Davis explained that one of the structural advantages of private equity is that it can be patient capital.
“We certainly have investors concerned about IRR. Getting back money sooner is better than getting money back later. But they understand that this is a cyclical business and we are in it for the long haul,” he said. “When you couple that with the fact that we are relationship-driven, it makes us more patient as well. It’s about the people. It’s not about what you have done for me today. It’s about being partners and being in it for the long haul.”
Edgewater Midstream CEO Stephen Smith has formed a number of relationships over his many years in the industry, including a strong bond with Rob Wingo, EFM’s managing director. Their relationship began 15 years ago when Smith was an investment banker at Bank of America and Wingo worked for Copano Energy LLC. The pair reunited after Smith joined Genesis Energy LP. After Smith left Genesis in 2018, Wingo and the EFM team helped Smith assemble a management team to form what became Edgewater.
The two parties shared a common vision of the midstream sector. EFM had been expanding its scope beyond gathering and processing, and Smith’s nascent company could fit into that evolution. Smith founded Edgewater in late 2019 with chief commercial officer Brian Thompson and COO Mike Truby, and they landed an initial capital commitment of $400 million from EFM in January 2020.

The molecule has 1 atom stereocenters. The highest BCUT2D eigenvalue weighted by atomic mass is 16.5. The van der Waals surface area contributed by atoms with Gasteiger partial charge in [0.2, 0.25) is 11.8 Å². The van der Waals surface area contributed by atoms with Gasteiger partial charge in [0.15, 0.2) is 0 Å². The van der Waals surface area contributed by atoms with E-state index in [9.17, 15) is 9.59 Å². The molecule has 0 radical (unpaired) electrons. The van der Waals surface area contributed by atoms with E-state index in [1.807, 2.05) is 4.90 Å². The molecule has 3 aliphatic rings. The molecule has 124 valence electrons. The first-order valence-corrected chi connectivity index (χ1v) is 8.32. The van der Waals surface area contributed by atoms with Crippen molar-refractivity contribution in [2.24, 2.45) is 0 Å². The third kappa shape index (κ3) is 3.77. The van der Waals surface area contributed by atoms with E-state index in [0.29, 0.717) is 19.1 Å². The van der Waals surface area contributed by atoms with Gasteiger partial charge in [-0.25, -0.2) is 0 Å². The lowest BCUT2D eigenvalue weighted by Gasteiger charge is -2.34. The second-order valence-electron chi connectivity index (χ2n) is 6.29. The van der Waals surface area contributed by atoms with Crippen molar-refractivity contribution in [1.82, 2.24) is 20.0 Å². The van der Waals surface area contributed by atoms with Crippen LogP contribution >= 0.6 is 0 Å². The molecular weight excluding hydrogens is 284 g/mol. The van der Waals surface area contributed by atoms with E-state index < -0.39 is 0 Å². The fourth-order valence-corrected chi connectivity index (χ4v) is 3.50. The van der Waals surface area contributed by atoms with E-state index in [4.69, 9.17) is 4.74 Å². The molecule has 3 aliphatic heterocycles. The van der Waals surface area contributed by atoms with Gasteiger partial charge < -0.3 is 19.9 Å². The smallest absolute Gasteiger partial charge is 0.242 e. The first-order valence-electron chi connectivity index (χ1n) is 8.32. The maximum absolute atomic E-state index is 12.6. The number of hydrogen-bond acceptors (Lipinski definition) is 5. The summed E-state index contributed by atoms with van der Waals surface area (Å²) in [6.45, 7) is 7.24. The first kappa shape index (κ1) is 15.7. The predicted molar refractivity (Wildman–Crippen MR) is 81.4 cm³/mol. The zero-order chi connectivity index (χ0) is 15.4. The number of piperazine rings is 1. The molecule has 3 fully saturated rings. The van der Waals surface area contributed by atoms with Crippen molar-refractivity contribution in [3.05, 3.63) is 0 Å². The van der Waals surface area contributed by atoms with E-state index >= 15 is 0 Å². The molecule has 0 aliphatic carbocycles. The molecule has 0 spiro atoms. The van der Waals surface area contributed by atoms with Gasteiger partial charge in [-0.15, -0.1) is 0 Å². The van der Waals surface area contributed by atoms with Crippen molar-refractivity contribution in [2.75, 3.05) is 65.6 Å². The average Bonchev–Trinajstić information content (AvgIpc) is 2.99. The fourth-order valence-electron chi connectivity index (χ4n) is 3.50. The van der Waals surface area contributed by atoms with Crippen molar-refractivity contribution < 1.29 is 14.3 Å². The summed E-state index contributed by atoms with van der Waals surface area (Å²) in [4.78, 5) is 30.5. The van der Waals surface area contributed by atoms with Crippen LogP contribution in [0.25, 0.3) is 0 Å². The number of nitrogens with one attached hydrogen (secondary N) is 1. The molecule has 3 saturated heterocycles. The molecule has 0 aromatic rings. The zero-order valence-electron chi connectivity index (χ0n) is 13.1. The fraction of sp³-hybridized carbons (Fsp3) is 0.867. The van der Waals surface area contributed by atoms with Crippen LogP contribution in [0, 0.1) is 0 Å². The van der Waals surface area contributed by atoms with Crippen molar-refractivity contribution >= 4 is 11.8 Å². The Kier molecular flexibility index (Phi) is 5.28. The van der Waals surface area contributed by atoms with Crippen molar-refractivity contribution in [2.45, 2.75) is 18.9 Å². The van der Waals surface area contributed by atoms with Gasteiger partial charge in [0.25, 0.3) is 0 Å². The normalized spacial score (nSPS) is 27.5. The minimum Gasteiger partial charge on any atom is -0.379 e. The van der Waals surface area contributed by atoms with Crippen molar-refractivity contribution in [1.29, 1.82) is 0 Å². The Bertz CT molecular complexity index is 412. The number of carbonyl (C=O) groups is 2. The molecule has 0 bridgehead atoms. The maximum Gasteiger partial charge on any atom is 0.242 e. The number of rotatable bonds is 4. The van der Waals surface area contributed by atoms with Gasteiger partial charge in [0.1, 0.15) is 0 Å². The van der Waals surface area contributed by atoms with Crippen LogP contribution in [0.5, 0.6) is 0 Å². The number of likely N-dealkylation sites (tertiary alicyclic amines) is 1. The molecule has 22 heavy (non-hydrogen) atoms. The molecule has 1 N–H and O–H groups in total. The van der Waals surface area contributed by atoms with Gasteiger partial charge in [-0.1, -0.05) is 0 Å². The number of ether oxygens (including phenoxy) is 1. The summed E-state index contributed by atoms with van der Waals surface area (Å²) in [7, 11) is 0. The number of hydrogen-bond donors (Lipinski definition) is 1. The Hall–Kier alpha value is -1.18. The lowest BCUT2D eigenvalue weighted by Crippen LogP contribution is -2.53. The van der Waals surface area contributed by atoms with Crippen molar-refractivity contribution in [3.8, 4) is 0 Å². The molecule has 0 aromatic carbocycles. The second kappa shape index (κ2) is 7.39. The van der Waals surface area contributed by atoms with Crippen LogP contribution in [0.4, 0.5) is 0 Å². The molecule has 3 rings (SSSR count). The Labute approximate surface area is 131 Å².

“Upfront, there was a lot of socialization,” Smith said. “We wanted to understand each other’s views and be mutually aligned on value creation, strategy and overall operating philosophy. EFM’s desire to invest capital in demand-oriented midstream assets and businesses was a strategic fit for Edgewater.”
He said EFM’s managing partners have an enormous amount of midstream experience. “EFM is the premier private-equity firm in the midstream space. There isn’t a lot in midstream they haven’t seen or experienced. We didn’t have to spend a lot of time explaining the businesses we’re looking at because they understand it and have such a deep bench,” he said.
Smith added that the partners understand the challenges and opportunities and bring a host of technical and financial experience that complements the team’s experience.
EnCap’s King said the decision to partner with Smith and the Edgewater team was easy when they considered the skill sets the team brought in the areas of commercial and business development, recruiting, finance, and engineering and operations.